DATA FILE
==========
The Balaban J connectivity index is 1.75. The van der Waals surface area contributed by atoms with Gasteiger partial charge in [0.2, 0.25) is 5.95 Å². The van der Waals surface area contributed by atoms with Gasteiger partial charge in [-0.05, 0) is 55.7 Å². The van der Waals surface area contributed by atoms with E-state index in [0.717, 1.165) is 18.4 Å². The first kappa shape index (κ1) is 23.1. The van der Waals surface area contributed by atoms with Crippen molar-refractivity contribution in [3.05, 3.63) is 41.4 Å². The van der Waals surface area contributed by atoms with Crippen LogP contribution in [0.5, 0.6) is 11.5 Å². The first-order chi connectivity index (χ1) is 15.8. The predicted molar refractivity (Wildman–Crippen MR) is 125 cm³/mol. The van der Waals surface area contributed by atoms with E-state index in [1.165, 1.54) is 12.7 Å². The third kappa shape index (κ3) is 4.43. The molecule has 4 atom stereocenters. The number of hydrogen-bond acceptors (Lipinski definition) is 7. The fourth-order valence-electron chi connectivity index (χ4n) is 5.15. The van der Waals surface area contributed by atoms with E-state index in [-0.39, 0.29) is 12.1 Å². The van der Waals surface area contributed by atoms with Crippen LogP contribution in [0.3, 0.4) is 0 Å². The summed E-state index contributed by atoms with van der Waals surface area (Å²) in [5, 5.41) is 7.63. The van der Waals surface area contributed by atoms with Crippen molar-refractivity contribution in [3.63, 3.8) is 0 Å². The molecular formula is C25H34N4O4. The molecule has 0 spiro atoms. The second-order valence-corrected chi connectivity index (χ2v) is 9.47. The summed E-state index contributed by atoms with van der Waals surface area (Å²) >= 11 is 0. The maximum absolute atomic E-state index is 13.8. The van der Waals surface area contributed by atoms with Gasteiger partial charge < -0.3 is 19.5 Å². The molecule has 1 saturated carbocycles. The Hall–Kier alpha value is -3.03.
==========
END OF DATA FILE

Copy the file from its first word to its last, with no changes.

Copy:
The Balaban J connectivity index is 1.75. The van der Waals surface area contributed by atoms with Gasteiger partial charge in [0.2, 0.25) is 5.95 Å². The van der Waals surface area contributed by atoms with Gasteiger partial charge in [-0.05, 0) is 55.7 Å². The van der Waals surface area contributed by atoms with E-state index in [0.717, 1.165) is 18.4 Å². The first kappa shape index (κ1) is 23.1. The van der Waals surface area contributed by atoms with Crippen molar-refractivity contribution in [3.05, 3.63) is 41.4 Å². The van der Waals surface area contributed by atoms with Crippen LogP contribution in [0.5, 0.6) is 11.5 Å². The first-order chi connectivity index (χ1) is 15.8. The predicted molar refractivity (Wildman–Crippen MR) is 125 cm³/mol. The van der Waals surface area contributed by atoms with E-state index in [1.165, 1.54) is 12.7 Å². The third kappa shape index (κ3) is 4.43. The molecule has 4 atom stereocenters. The number of hydrogen-bond acceptors (Lipinski definition) is 7. The fourth-order valence-electron chi connectivity index (χ4n) is 5.15. The van der Waals surface area contributed by atoms with E-state index in [-0.39, 0.29) is 12.1 Å². The van der Waals surface area contributed by atoms with Crippen LogP contribution in [0.3, 0.4) is 0 Å². The summed E-state index contributed by atoms with van der Waals surface area (Å²) in [5, 5.41) is 7.63. The van der Waals surface area contributed by atoms with Crippen molar-refractivity contribution in [3.63, 3.8) is 0 Å². The molecular formula is C25H34N4O4. The molecule has 0 spiro atoms. The second-order valence-corrected chi connectivity index (χ2v) is 9.47. The summed E-state index contributed by atoms with van der Waals surface area (Å²) >= 11 is 0. The maximum absolute atomic E-state index is 13.8. The van der Waals surface area contributed by atoms with Gasteiger partial charge < -0.3 is 19.5 Å². The molecule has 1 saturated carbocycles. The Hall–Kier alpha value is -3.03.